Untie aid to improve transparency: ‘tied’ aid obliges developing countries to use goods or suppliers based in donor countries. Untying aid creates greater transparency to build more effective partnerships, and cuts the cost of goods and services by at least 15%.
More value for money with predictable aid: uncertainties about future resources complicate countries’ decision-making and can stand in their way when it comes to the strategic planning of their own development priorities. More predictable aid allows countries to better implement their own development plans and reduces the deadweight loss associated with aid volatility, which has been estimated to amount to 15%-20% of the total value of aid.
Use aid to mobilise domestic funding: in Colombia, a $15,000 investment in capacity building for tax administrators was followed by a 76% increase in tax revenues – a rate of return of about $170 for every dollar spent.
Use aid to mobilise additional resources: guarantees for development have been attracting attention among both the development community and the private sector as an effective tool to leverage private finance for development. According to a survey recently conducted by the OECD, guarantees issued by development finance institutions, both multilateral and bilateral, mobilised $15.3 billion from the private sector for investments in developing countries.
A last point: ‘smart’ should also mean taking our knowledge of what works in aid and putting it to good use. But, as a recent OECD paper pointed out, only 0.07% of aid allocated to fragile states is currently being used to bolster tax revenues in developing countries. Smart move? I’m afraid not.
Visitors to Paris may have noticed that it can be hard to find a taxi. Lately, there have been days when it was impossible. The explanation? A strike.
Before you roll your eyes, it’s worth taking a moment to hear what’s riling the taxi-drivers. Yes, in many ways this feels like the sort of dispute we’re used to around here – shouting, blocked streets, frustrated travellers. But it also reflects issues that are playing out in many other parts of the world and that can be summed up in a word: regulation.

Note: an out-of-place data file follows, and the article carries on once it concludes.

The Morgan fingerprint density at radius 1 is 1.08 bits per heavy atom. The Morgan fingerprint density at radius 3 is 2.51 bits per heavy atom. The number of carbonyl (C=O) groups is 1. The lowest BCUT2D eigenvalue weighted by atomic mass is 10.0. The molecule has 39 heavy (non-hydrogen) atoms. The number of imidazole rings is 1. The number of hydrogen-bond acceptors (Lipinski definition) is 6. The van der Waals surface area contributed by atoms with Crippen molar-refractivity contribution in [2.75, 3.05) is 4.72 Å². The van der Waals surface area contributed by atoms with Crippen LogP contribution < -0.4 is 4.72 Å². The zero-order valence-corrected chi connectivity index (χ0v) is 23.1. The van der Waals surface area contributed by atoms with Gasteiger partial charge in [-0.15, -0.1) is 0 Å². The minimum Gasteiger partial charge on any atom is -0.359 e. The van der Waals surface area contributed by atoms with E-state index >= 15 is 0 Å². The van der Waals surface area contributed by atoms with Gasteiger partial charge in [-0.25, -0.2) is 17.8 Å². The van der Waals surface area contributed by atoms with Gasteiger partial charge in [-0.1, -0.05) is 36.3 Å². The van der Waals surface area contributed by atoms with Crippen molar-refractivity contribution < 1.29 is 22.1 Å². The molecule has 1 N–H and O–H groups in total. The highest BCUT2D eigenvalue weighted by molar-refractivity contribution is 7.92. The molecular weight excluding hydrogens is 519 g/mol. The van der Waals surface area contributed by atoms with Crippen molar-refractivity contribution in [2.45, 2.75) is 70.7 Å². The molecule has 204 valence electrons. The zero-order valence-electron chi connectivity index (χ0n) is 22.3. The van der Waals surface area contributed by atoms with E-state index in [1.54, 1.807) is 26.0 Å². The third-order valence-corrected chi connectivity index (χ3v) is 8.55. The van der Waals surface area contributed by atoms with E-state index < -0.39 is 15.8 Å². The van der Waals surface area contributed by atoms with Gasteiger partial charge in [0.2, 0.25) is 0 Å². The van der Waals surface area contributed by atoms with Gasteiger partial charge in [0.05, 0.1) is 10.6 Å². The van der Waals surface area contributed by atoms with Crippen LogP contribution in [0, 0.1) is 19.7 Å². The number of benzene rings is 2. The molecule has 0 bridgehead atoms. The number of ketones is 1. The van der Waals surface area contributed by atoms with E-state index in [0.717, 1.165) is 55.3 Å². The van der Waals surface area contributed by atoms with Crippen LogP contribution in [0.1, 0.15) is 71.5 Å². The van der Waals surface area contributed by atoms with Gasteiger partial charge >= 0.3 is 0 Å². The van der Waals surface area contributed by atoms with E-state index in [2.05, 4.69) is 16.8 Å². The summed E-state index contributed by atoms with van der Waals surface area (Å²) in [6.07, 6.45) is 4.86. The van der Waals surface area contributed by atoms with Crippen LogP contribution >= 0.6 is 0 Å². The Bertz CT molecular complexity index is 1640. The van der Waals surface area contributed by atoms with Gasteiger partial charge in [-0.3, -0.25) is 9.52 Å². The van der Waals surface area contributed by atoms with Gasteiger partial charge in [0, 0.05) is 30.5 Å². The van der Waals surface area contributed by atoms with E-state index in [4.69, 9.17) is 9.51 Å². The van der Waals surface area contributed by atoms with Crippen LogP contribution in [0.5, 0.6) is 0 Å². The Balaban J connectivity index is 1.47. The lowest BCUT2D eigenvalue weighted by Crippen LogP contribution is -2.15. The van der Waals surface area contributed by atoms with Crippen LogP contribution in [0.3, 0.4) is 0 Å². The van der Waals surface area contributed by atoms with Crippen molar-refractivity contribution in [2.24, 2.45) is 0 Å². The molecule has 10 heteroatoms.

The roots of the dispute date back to 2009, when France licensed a new sort of taxi, a “passenger vehicle with chauffeur,” or VTC. These VTCs operate under rules similar to those covering “mini-cabs” in the United Kingdom: You can call one to pick you up at home, but – unlike a regular taxi – you can’t hail one in the street.
Even though VTCs are not full competitors, the taxi drivers don’t like them. They point to the fact that taxi drivers have to pass a test; VTC drivers don’t. But a bigger gripe is money. VTC drivers pay €120 for a licence. By contrast, a taxi licence is free – in theory. In practice, it’s anything but. In Paris, the price currently seems to about €240,000 (around $320,000). The reason it’s so high is that, as Le Parisien (in French) explains, only a very limited number of taxi licences are issued. If you want to secure a free licence you may have to wait 17 years. So, instead, would-be drivers buy licences from drivers who are retiring.
Still, despite their resentment, it’s possible that the taxi drivers might have learned to live with the VTCs – after all, old-style taxis in London seem to do fine despite being vastly outnumbered by mini-cabs. However, the emergence of new technologies has probably put paid to that hope. Using an app on your smartphone, you can order a VTC, provide your location and pay the fee with just a few swipes on your screen. That’s increasingly blurring the distinction between regular taxis and VTCs, and seems to have been the final straw for the taxi drivers. Hence the strike, and an announcement by the government last week that it would work to draft “new rules for balanced competition”.
That could prove challenging. The taxi drivers are angry: “Today, we are facing direct competition from VTCs that work virtually without regulation,” Karim Lalouani, a member of a taxi union, told RFI. “We are not fighting on equal terms.” But for their part, the VTC operators say they’re filling a gap. Certainly, by international standards France is short of taxis. The national total of 55,000 taxis and 12,400 VTCs is below the combined total of 72,000 for London alone. “People in France are fed up with monopolies,” Pierre-Dimitri Gore-Coty of US-based Uber, which operates VTC services in France, told The Economist. “The French now realise that in real life more competition brings innovation and improves the level of service.”